Thursday, December 4, 2014


Its part of life.
Because life is fluid.
That simple realization doesn't make it any easier.

Change is hard.
But so, so relevant.
and needed.

I'm gonna tell you about my recent changes and such now.
Prepare for some rambling...

Guess what?
I'm no longer at the hospital.
I'm no longer working as an ortho/trauma nurse, which I've loved for the last year and a half.
My first nursing love.
who would have thought...
So, You work 12+ hours a day.
3 days a week (and sometimes more depending on whether or not they really need you up there).
Along side some pretty fabulous nurses, doctors, residents, techs...
Like as in - inyourface - up close and personal.

You share in their struggles, the patients that want to jump out of bed the minute you get in your groove for the night, the laughter, the delirious hour once 3am hits and you find solace and comfort in their presence.
You have some time to share your lives, the good/the bad/the crazy family (because you know, we all have a little crazy in all of our families...)
You develop a relationship - bonds even, with certain people, and they carve a place out in your heart.

Then, you leave, and it's gone.
now what?

Yeah there will always be Facebook and hanging out after jobs but its not the same.

my new normal:


noun \ˈhäs-pəs\
: a place that provides care for people who are dying

It's palliative.
Not curative.
I'm Going 360* in the other direction.
And I'm okay with that.
I will still be caring for people and making a difference in their lives.
That's what I'm all about anyway.
They won't even have a chance to "remember" me.
That's not what I'm going for.
Because everyone deserves dignity.
Even in the haze of dementia and delirium - they are still people.
People who have lived full lives (mostly) who have just declined physically and need a little more help.
People who need comfort from pain and the physical harshness that comes along with aging.
People who are moving from this world to another infinite, perfect place and need a little monitoring along that process.

That's what I'll be doing from here on out.
I'll be going to their homes, checking on them, being a small part of their lives for a small period of time.
And it's a totally new experience.
I won't be working side by side with nurses that can see and feel my every frustration and triumph.
I won't be running from room to room to see if my patients are okay or need anything.
I won't be scrutinizing over lab values and vital signs trying to figure out what is wrong/needed when things are askew.

It's a lot to take in right now.
But hopefully it will become my new normal sooner than later.
I'll be home with my family more and on a more normal schedule.
Finally, I'll be able to say T.G.I.F. again.
[but there is still no such thing as holidays...]

a nurse is a nurse is a nurse..
and that's what I am.


  1. We are so very proud of you!!! Hopefully soon, you will be back to your new normal. I think that Hospice is an amazing career choice and very thankful to have a nurse with such compassion and patience as yourself, im certain!! That's great you will be able to sirens more time with that beautiful family is yours as well. I loved reading your blog as usual and catching up with what's going on in your life!!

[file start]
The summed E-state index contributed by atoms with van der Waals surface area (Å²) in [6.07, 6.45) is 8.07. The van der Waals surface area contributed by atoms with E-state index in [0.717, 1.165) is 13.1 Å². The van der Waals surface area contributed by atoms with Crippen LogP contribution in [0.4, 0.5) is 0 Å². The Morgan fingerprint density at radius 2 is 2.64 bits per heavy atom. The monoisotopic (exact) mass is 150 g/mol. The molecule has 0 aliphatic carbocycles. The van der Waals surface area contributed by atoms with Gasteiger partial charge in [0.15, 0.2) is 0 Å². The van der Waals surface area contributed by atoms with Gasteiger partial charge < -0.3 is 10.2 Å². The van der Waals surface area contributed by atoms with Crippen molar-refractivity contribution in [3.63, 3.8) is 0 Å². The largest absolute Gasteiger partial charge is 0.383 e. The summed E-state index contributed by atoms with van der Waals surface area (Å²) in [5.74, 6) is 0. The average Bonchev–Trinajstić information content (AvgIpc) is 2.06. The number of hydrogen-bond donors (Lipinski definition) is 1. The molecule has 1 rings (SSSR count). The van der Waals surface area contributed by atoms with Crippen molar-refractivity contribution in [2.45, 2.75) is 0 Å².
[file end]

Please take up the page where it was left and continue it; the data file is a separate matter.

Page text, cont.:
Lots of love!!xoxo Pat and Pam

    1. Aww Pam [& Pat] I love you both!!! and miss you so much!
      Hope things are still well with yall ;)
      things certainly do change, huh...
      hospice is a little scary too - something totally new to get used to.
      But I think it will be a good choice.

  2. Hospice nurses are angels on earth! May the Lord continue to bless you and your family through this transition. Let your light shine! Love you :)

  3. Replies
    1. thanks Andrea ;) I'm sure this new adventure will give me TONS to think about. Hope you are well, friend! Happy Friday!

  4. I loved this post, Misty. It's so full of feeling. Having just had two relatives on hospice, I want to thank you so much for what you do. I know how hard that was for us and having the kind nurses there reassuring us and supporting us in the process was amazing. It made everything seem less scary and unnatural. Scott's mom was a night nurse working 3 days a week for most of his childhood, then she switched to a 9-5 nursing job more on the administrative side of things and I know she has said how rewarding and enhancing both experiences have been to her life. Wishing you the best in this next chapter and thank you again for what you do!

    1. Devon, thank you! This means so much to me!! Hospice is a totally different approach to what I've been doing but so far, I love it. I love going into the home & getting to know the same families and patients every week!! But I can definitely feel the whole attachment thing too. They are probably about to move me to one of their assisted living facilities & I'm really going to miss my families already. You develop special bonds, ya know?? ;)
      I've definitely been rewarded in my career in only a year and a half.
      Next up: surfing ;)


say it with a smile.

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